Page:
If, then, God’s purpose was to create finite persons embodying the most valuable kind of moral goodness, he would have to create them, not as already perfect beings but rather as imperfect creatures who can the attain to the more valuable kind of goodness through their own free choices as in the course of their personal and social history new responses prompt new insights, opening up new moral possibilities, and providing a milieu in which the most valuable kind of moral nature can be developed.

We have thus far, then, the hypothesis that one is created at an epistemic distance from God in order to come freely to know and love the Maker; and that one is at the same time created as a morally immature and imperfect being in order to attain through freedom the most valuable quality of goodness. The end sought, according to this hypothesis, is the full realization of the human potentialities in a unitary spiritual and moral perfection in the divine kingdom.



The Westboro Baptist Church may be wrong in thinking that bad things happen because God hates gays, but they are right in a way whether they truly realize it or not that evil things will happen because whether we like it or not, evil is a necessary part of our world.

It’s only a matter of time before evil strikes us.


Epicurus’ inquiry went something like this:

Is he willing to prevent evil but not able? Then he is impotent.

Is he able but not willing? Then he is malevolent.

Is he both able and willing? Whence then is evil?

We might want to differentiate between so-called “natural” evils (earthquakes, fires, tornadoes, floods, lightning strikes) and “moral” evils, which are acts performed deliberately by moral agents (humans). Some “pointless” evils may be natural evils.

The infamous atheist Richard Dawkins (oh yeah, he’s a legit scientist, too) says the argument from evil is an argument isn’t as much an argument against God as it is an argument against a good God. (The God Delusion, pg. 108)


1. Richard Swinburne. “Some Major Strands of Theodicy”. The Evidential Argument From Evil. 1996. Ed. Daniel Howard-Snyder. Bloomington, IN: Indiana University Press. 30.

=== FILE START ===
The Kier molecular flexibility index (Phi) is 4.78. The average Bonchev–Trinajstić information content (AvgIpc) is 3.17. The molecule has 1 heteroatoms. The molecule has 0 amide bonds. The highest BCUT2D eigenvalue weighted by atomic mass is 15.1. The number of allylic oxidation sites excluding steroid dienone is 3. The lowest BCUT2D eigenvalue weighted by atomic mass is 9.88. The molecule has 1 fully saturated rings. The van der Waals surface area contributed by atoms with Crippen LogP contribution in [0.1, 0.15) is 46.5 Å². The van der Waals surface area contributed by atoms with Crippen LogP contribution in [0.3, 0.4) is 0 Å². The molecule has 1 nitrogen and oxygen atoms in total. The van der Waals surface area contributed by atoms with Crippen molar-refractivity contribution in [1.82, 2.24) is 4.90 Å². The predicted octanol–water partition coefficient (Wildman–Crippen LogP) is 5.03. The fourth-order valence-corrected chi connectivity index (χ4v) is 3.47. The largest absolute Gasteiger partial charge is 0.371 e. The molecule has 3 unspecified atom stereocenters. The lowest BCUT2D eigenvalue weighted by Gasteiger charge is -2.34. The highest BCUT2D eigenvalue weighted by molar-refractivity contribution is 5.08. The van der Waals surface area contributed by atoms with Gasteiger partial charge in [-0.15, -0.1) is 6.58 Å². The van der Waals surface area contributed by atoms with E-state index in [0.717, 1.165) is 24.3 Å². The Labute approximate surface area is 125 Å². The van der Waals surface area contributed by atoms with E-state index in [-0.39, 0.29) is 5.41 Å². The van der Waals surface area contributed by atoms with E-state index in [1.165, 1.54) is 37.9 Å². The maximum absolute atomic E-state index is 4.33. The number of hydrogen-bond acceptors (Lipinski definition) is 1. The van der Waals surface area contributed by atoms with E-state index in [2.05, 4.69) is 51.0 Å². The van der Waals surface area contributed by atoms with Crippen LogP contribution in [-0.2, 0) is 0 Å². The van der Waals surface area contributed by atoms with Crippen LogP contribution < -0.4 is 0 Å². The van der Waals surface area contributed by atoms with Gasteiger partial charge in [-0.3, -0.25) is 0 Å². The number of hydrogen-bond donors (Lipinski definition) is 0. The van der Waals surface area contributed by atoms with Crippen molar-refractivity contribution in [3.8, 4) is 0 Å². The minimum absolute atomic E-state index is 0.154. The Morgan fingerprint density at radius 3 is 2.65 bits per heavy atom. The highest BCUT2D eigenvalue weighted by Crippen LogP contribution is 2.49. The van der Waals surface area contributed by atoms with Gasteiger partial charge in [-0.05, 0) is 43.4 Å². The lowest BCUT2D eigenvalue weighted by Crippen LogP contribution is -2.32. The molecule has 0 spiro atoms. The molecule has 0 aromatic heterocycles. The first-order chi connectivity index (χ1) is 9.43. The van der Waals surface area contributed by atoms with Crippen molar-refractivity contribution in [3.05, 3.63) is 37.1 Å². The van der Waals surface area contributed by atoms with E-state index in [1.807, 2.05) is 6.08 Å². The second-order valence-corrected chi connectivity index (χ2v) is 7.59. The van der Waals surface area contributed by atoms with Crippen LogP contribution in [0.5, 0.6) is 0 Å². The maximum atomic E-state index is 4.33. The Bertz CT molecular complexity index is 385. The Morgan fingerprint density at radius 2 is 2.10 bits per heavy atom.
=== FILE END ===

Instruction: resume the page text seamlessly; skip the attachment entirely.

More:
2. Alvin Plantinga. “Epistemic Probability of Evil”. The Evidential Argument From Evil. 1996. Ed. Daniel Howard-Snyder. Bloomington, IN: Indiana University Press. 71-2.

3. Gottfried Wilhelm Leibniz. “Theodicy, sections 218-236”. God and the Problem of Evil. 2001.Ed. William Rowe. Malden, MA: Blackwell Publishing. 6, 9.

4. John Hick. “Soul-Making Theodicy”. God and the Problem of Evil. 2001.Ed. William Rowe. Malden, MA: Blackwell Publishing. 271-2.

5. J.T. Wright. Evil and the Justice of God. 2006. Downers Grove, IL: IVP Books. 28.

Life Is Brutish, Undead, and Short: On Hobbes’ State of Nature and The Walking Dead


Any George A. Romero fan will tell you that zombie movies aren’t just about zombies.

Sure, Romero’s zombies are gross and nasty, and there’s plenty of blood, gore and scares.

Hence the appeal.

Sparkly vampires might get the ‘tween crowds all worked up and kissing their posters of shimmering, brooding, pout-lipped blood-suckers on their walls

Go Team Edward!

– but for some folks (in particular those folks who like a little bit of thinking served alongside their horror) zombies are definitely they way to go.

Wait, are the Twilight films even considered horror? Horrible yes, but are they horror?

Good Lord, I hope not.

If you look (not even so) closely, Romero’s zombies are always about something – civil unrest, consumerism, militarism, bureaucracy, or the war on terror…

and the sorry fact that there will always be some idiot who won’t put down his camera long enough to save his own life.

Of course, Romero’s zombie films aren’t the only place you’ll find zombie symbolism. In Max Brooks’ best-selling novel, World War Z: An Oral History of the Zombie War, the undead represent a global crisis: viral pandemics, environmental disasters, terrorism, economic collapse…

You name the crisis, zombies can be it.

This could be part of the reason why zombies, despite their utter grossness, are a pop culture favorite. And the ratings success of AMC’s The Walking Dead has proved that audiences are more than willing to watch a weekly television show about a world full of cannibalistic revenants. Ostensibly, the show is about a group of survivors in a zombie plague. And that works just fine – undead flesh eaters are fun to watch. But if you look a little bit closer, you’ll see that The Walking Dead, like the zombie films of George A. Romero, is actually about something.